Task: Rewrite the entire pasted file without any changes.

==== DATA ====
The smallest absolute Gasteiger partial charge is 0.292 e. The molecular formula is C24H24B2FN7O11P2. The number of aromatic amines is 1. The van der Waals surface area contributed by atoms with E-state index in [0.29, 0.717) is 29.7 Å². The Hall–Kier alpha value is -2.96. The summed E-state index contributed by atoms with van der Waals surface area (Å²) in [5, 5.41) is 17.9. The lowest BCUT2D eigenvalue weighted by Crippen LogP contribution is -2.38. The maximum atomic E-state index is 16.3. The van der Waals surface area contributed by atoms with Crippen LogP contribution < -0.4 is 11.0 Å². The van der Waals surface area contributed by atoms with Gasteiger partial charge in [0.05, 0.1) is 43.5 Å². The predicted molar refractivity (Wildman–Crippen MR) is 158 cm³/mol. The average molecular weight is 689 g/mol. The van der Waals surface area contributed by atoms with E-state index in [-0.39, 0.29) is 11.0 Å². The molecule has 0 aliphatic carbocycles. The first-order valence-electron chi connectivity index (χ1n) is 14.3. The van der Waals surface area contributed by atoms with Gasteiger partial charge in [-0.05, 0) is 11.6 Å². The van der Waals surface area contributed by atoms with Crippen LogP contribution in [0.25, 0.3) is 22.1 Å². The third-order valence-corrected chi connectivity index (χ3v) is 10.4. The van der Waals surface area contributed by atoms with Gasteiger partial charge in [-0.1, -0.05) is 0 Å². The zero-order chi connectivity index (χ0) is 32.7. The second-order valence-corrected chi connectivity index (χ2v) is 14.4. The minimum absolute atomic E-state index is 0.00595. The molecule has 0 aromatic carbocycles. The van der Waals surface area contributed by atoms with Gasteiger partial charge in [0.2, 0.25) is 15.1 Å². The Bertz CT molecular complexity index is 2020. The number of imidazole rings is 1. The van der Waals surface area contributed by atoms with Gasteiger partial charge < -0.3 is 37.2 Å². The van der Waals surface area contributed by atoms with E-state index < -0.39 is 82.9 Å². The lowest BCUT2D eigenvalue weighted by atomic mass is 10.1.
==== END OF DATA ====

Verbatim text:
The smallest absolute Gasteiger partial charge is 0.292 e. The molecular formula is C24H24B2FN7O11P2. The number of aromatic amines is 1. The van der Waals surface area contributed by atoms with E-state index in [0.29, 0.717) is 29.7 Å². The Hall–Kier alpha value is -2.96. The summed E-state index contributed by atoms with van der Waals surface area (Å²) in [5, 5.41) is 17.9. The lowest BCUT2D eigenvalue weighted by Crippen LogP contribution is -2.38. The maximum atomic E-state index is 16.3. The van der Waals surface area contributed by atoms with Crippen LogP contribution < -0.4 is 11.0 Å². The van der Waals surface area contributed by atoms with Gasteiger partial charge in [0.05, 0.1) is 43.5 Å². The predicted molar refractivity (Wildman–Crippen MR) is 158 cm³/mol. The average molecular weight is 689 g/mol. The van der Waals surface area contributed by atoms with E-state index in [-0.39, 0.29) is 11.0 Å². The molecule has 0 aliphatic carbocycles. The first-order valence-electron chi connectivity index (χ1n) is 14.3. The van der Waals surface area contributed by atoms with Gasteiger partial charge in [-0.05, 0) is 11.6 Å². The van der Waals surface area contributed by atoms with Crippen LogP contribution in [0.25, 0.3) is 22.1 Å². The third-order valence-corrected chi connectivity index (χ3v) is 10.4. The van der Waals surface area contributed by atoms with Gasteiger partial charge in [-0.1, -0.05) is 0 Å². The zero-order chi connectivity index (χ0) is 32.7. The second-order valence-corrected chi connectivity index (χ2v) is 14.4. The minimum absolute atomic E-state index is 0.00595. The molecule has 0 aromatic carbocycles. The van der Waals surface area contributed by atoms with Gasteiger partial charge in [0.2, 0.25) is 15.1 Å². The Bertz CT molecular complexity index is 2020. The number of imidazole rings is 1. The van der Waals surface area contributed by atoms with Gasteiger partial charge < -0.3 is 37.2 Å². The van der Waals surface area contributed by atoms with E-state index < -0.39 is 82.9 Å². The lowest BCUT2D eigenvalue weighted by atomic mass is 10.1.